My memory of Kenya when I was young…it was a beautiful time, Kenya was growing, things were happening well…And suddenly there is new culture of humanitarianism…[and]…it was saying that the project of independence is over…for us, it was a very painful thing to witness ourselves on We Are The World…as if we need to be taken care of….and now, we have a new [set] of missionaries [here]…
Much like the generic, mindless, tiresome troupe of the veil in the Middle East – an obsession that has now become largely comical and so devoid of any serious intent or value that it verges on a farce (i wrote about this at least once here but there are more pieces if you dig around that focus on this quite simply banal and stupid obsession which however has a long colonial and orientalist heritage) – the African continent and its use as a site of Western privilege and performance remains an unchanging and unstintingly pathetic site to behold.
The fact is that this is not a technical, aesthetic, or technology problem. This is an intellectual problem and a humanist imagination problem. No amount of ‘nice’ photos from Africa will address the underlying ethical and intellectual through processes that see Africa as a blank slate of history, humanity, morality, agency, politics, narratives and dreams. It is only an absolute intellectual re-structuring, a de-education that can begin to help us create what the American philosopher Martha Nussbaum argued was the cultivation of a narrative imagination. As I have written earlier, Nussbaum asked us in her work Cultivating Humanity to:
- To have ‘…the capacity for critical examination of oneself and one’s traditions – for living what, following Socrates, we may call “the examined life.”‘
- To develop ‘…the ability to see [oneself] not simply as citizens of some local regions or groups but also and above all, as human beings bound to all other human beings by ties of recognition and concern.’
- To possess ‘…a narrative imagination…[i.e.] the ability to think what it might be like to be in the shoes of a person different from oneself, to be an intelligent reader of that person’s story, and to understand the emotions and wishes and desires that someone so placed might have.’
Andrew Hernann is an educator who spent a year in Northern Mali doing field work with internally displaced people. Dismayed at the inane questions people asked him when he returned to the USA, we pointed out in “How Was Africa?” a post titled :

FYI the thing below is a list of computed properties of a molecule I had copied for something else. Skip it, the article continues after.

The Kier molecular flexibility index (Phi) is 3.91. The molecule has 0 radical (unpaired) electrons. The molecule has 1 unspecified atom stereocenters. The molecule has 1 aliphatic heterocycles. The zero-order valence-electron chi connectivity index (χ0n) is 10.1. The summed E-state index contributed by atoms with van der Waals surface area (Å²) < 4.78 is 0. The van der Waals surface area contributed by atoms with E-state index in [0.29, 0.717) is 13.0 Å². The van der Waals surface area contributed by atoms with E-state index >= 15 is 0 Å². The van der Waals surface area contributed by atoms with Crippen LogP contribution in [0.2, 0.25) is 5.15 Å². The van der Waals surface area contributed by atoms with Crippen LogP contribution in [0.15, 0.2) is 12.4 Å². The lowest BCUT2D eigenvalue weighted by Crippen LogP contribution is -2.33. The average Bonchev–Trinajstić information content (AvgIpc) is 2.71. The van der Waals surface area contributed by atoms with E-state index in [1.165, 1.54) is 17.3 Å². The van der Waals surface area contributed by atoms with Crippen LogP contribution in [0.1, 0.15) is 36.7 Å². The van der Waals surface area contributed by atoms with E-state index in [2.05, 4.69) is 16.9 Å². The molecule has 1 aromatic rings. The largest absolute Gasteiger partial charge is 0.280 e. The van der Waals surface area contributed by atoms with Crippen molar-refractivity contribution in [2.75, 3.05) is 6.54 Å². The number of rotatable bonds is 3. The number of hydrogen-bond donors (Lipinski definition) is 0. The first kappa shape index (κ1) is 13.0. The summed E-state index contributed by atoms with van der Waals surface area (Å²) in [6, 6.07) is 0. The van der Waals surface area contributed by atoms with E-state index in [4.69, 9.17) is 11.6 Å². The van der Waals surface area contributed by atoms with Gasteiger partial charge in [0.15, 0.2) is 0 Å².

[we]…must go further in my attempts to disrupt some of the entrenched and privileged positions that many of my students maintain and push them to rethink contemporary processes that continue to marginalize much of the continent. In my view, though, my current focus on history, power relations, social construction, and even everyday African lives remains insufficient. Superficially, such instruction disrupts discourse, but seems to fail to undermine years of ideological social distance and apathy. Therefore, to join the chorus of educators of global inequality, in addition to providing information and challenging presumptions, I contend that we must also attempt to teach something considerably more complicated: empathy.
Photojournalists will have to confront their inherent bias, prejudices, and arrogance. As they step into the world they have to jettison the literature and the ideas that have been fed to them since childhood and reach for works that dismantle, and deconstruct their very conception of what it means to work outside an Eurocentricity, a Western narcissism and a sense of cultural superiority. Before they even lift the camera to their eye, they have to find a humility of spirit, intellect and ethics that looks at the seemingly weaker, poorer and ‘backward’, (as they have been described to us), and for the first time perhaps sees them as an equal, as complete, and as one worthy of standing alongside and telling their story.